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The art minute

The art of recycling

- 27/04/2017
 photography of recycled materials to make responsible art

In a society where garbage continues to grow, causing air pollution, soil but also water, recycling has become the cornerstone of environmental protection. Art has not escaped the trend. When our waste becomes their raw material.


At the very beginning of the 20th century, Art, whose path traced since its inception has always been sinuous, tends to move further and further away from its beaten track. Far from simple brushes, easels and compliant workshops, far from academicism quite simply, the appearance of new techniques, new means and new so-called "non-noble" materials are redistributing the cards. The use of these new materials, other than traditional materials, is today recognized as a movement in its own right: the Art of recycling, Recycl'Art or upcycling. Unlike their predecessors, the artists of this Art do not seek to use the recovered object for what it represents or for its essence and its primary function, but as simple material. The aim is to demonstrate that waste, the obsolete components of our bins, can enter a process of creation as a material and become something else. The desire of recycled art is not to enhance the object but rather to use it as a unique component.



Pablo Picasso was one of the first to use "coarse" materials in his works. In Le Rêve of 1908, he draws without hesitation on a cardboard support to which a label is stuck. In 1912, he recovered a vulgar rope and used it to frame his oilcloth Still Life with the Cane Chair. The simple fact of using an object in his work was at the time a totally innovative and revolutionary concept. Much later, in 1942, he paid tribute to bullfighting with his famous sculpture Head of a bull, in which he reused a handlebar and a bicycle saddle.


recycling in art with picasso, artwork at artist
sculpture with recycled materials


In the 1960s, Arman, a famous sculptor from Nice and Franco-American, stood out for his accumulations of recycled objects in his works of art. He collects, sorts and re-uses found objects by assembling them. He works in particular with garbage, which he collects and then places in Plexiglas boxes. A member of the New Realists movement, his works denounce overconsumption with his paintings made of rubbish. Clocks, old suitcases, milk jugs or old hammers, everything goes. Supported and assisted by Marcel Duchamp and his readymades, Arman is one of the precursors of this recycled art.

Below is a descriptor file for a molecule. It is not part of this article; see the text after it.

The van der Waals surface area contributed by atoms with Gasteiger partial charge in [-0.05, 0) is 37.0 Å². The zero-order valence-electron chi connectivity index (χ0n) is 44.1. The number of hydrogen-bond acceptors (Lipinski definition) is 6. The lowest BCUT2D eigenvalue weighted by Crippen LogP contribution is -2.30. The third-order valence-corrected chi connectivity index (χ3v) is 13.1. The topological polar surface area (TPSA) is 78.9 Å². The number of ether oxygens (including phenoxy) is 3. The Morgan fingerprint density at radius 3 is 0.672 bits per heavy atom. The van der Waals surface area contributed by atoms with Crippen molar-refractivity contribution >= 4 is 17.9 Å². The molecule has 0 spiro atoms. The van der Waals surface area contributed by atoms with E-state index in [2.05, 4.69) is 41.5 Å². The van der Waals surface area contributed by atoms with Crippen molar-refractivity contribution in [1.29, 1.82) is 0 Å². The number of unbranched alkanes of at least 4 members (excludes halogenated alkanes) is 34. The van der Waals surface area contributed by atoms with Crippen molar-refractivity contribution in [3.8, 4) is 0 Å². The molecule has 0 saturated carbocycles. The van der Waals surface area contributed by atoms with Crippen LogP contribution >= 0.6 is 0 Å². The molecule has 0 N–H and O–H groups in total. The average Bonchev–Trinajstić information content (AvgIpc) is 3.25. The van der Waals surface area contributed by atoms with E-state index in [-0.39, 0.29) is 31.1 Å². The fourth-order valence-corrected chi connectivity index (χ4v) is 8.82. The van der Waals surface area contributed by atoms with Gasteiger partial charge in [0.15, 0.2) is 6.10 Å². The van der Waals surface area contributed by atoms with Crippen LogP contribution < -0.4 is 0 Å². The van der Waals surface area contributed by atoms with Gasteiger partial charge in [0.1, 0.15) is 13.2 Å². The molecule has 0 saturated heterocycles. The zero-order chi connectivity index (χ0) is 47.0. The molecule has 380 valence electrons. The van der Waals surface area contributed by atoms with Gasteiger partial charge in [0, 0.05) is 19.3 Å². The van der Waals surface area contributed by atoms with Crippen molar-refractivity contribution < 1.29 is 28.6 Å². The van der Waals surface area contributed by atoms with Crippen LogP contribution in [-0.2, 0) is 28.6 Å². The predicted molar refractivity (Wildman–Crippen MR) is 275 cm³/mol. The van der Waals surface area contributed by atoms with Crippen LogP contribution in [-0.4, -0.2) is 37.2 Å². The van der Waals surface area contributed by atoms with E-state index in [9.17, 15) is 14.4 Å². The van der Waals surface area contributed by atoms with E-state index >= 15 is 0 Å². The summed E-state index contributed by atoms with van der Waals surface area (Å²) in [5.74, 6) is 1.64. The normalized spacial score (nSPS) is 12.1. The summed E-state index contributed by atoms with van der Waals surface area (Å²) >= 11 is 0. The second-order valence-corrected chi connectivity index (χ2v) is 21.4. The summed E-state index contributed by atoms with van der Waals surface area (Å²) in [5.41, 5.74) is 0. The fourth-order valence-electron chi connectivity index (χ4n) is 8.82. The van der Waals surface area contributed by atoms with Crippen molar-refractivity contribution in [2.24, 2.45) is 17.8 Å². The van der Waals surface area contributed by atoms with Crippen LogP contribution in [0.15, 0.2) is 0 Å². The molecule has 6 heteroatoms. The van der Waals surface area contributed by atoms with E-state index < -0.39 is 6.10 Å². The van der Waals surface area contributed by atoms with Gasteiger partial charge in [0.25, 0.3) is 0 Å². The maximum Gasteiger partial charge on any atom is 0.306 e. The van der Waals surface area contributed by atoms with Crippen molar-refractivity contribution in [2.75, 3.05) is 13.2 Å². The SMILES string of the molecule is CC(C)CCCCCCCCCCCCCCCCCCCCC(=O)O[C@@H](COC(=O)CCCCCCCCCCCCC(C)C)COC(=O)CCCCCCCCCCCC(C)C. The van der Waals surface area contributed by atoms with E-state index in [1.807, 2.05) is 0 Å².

artwork with a matérials recycled for makes a responsible art


Daniel Spoerri is also a prominent member of the New Realists, and, like Arman, he engages in the poetic recycling of the real. One day, he invites his friends, relatives and colleagues for lunch. Once the meal is over, he fixes the moment by sticking the leftovers as they are. Plates, glasses, ashtrays, food, then become eternal witnesses of a present that has already passed. He then overturns the table and presents it on the wall like a hanging painting. This work, like those of Arte Povera, an Italian artistic movement born in the 1960s which has no poor but the raw material used, is a study of our human society through its waste. They are traces of a past time, a kind of archaeological trace, a reflection on the sustainability of our societies and on what will remain.



Born in Mar Del Plata, Argentina, Dan Casado is an artist who now resides and works in El Hierro in the Canaries. "Seven years ago I established my home-studio on the volcanic island of El Hierro, one of the seven Canary Islands, selected by UNESCO as a Biosphere Reserve. Here I started to make works of art with local garbage and found objects that I recycle into a work of art: collages on paper, residues of paints, dyes and other mediums found at the chance of my excavations ... I see recycling like a compromise and a way of life, giving a second life to old materials piled up in dumps, transforming discarded objects into new attractive objects, humble works of art that are neither more nor less imbued with mystery ... For me, art is above all a tool to rebuild the world. Art is my key! "


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